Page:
Now put on cold that standard evening in

and think ahead to how it used to be

when upbringing was black and white and dull.


Daunt's poetry style is immediate and evocative.  His poetic narratives all draw full and complete pictures which will resonate for many readers.

Powerless by Will Daunt available from Amazon UK.



Allotments in the Orbital by Mandy Pannett  from Searle Publishing

Allotments in the Orbital by Mandy Pannett Review by Jim Bennett

This new collection by Mandy Pannett from Searle publishing shows what many already knew, Mandy is a fine poet and her poetry at times is outrageously good.  In this new collection there is a gem of insight and understanding on every page.  Take these lines from The Tenderness of Concrete;

Concrete is misunderstood, she read

not solid or only in shape --

it's really a liquid that flows

and continues, even

after it's set


That's me, she thinks


Mandy engages with her environment and  looks at the world around her and other people in a way that leaves the reader feeling that they are seeing it in a new way.  Here in Levels and Levels she explores a landscape;


The fountain is green like the margins of shadows,

stone looks malleable, soft as a fish, curving

upwards and round...

Her strength is in the development of images and the use of interesting and in some case exciting metaphor.  Here though there is also manipulation and use of form which pushes the boundaries of the form.  In Off at a Tangent for example she uses three sonnets as tools to allow a tense dramatic description of place and narrative.

Allotments in the Orbital by Mandy Pannett is available from Searle Publishing





We are pleased to select FIRST SIXTY as our recommended book of the month.  The magazine Acumen has been a regular feature on the poetry scene for 25 years in a field that sees magazines come and go.  Acumen has maintained a standard of content and production many would hope for but few achieve.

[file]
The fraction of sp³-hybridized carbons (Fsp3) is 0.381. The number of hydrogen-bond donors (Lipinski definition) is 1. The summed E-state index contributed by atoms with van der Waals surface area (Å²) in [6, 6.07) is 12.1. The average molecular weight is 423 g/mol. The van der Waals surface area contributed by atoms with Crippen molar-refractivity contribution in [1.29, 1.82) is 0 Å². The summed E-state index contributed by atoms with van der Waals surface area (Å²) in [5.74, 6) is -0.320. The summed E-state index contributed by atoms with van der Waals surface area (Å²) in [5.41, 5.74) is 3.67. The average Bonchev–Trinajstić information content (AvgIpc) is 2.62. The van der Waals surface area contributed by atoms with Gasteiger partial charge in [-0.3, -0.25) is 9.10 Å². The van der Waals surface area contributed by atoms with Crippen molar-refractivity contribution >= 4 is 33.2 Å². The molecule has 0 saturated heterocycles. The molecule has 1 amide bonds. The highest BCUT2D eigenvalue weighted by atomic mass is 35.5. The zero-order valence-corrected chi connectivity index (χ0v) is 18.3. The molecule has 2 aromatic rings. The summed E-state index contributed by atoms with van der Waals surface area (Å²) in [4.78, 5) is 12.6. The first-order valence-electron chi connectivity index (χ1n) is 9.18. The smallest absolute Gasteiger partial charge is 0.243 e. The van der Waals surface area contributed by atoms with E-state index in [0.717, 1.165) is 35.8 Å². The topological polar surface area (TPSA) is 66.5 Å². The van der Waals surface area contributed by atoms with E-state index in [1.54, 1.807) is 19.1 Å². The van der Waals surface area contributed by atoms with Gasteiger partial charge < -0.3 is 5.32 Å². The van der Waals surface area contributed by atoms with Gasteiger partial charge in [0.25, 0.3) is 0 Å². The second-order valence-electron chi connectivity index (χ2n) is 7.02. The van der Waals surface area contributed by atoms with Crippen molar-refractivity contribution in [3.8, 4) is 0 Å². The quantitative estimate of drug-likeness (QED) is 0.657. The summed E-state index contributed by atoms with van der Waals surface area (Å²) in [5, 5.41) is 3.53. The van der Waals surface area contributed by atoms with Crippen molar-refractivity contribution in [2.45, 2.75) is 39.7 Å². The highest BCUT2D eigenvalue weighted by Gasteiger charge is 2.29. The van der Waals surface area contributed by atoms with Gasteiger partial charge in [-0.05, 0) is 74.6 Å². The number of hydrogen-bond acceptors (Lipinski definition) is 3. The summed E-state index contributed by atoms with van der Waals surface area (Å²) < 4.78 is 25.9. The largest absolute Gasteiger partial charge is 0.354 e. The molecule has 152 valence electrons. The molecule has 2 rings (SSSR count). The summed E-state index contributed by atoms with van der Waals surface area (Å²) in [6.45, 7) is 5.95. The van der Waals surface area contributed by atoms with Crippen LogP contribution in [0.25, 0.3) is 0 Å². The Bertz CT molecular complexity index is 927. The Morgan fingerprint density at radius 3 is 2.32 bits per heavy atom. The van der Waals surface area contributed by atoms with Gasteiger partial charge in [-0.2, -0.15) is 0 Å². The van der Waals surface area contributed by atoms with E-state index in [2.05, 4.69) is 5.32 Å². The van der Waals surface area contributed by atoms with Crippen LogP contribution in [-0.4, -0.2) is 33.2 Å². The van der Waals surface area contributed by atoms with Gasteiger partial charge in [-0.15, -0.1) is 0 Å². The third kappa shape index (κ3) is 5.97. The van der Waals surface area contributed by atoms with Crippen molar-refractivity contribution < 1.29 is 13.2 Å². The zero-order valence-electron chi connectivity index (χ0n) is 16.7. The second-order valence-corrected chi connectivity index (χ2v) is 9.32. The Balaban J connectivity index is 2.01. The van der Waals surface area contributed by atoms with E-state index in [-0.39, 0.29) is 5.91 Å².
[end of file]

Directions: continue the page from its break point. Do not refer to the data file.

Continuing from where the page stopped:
If Patricia Oxley, the editor of FIRST SIXTY:  THE ACUMEN ANTHOLOGY, believed in biographical notes, the reader would have realised they were reading poems by poets laureate, Forward and T.S.Eliot prize-winners, recipients of the Queen’s gold medal for poetry, poetry fellows and  academics as well as equally good poems by writers who support the independent presses and journals and whose work has come in via the post.  Acumen is a magazine open to all.  There is even a poem, written under a pseudonym, by the murdered queen of Nepal. 


But the poems, as in each issue of the magazine, are made to speak for themselves.  FIRST SIXTY is an anthology of readable and meaningful poems by 195 poets which will cause a reader to laugh, cry, think, agree, disagree but, above all, enjoy. Organised chronologically, the anthology reads not only like a poetic social comment, but as a history of changing poetic forms and concerns.  An anthology no serious poetry lover should be without.


‘Congratulations to Acumen on its 25th anniversary.  Long may you continue to publish good poems and interesting articles.’ - Wendy Cope.


‘A beacon of invention in the west, Acumen’s guiding light is valued throughout the wider world of letters.’ - Peter Porter.


ISBN:  978-1-873161-23-4        332pp.        £9.99
We would be pleased to receive a copy of any review or mention.


The launch is at Bonhams Auctioneers, 101 New Bond Street, London W1S 1SR 
Tuesday, April 13th 2010, 6.30 - 8.00pm. 


For all enquiries, including invitation to launch contact





The next PK Poetry Book Review will be sent out at the end of May, and will contain reviews of


Fire in the Soul, 100 poems for human rights - ed Dinyar Godrej

Islands in the Blood by Geoff Stevens

Welcome to the Golden Life by Fernando Smith


We are always interested in reading third party reviews of any contemporary poetry books, or other books about poetry which might be of interest.  Reviews of older books which have an interest for the reviewer will also be considered.

Reviews from previous editions of this newsletter are available in the Poetry Kit Magazine at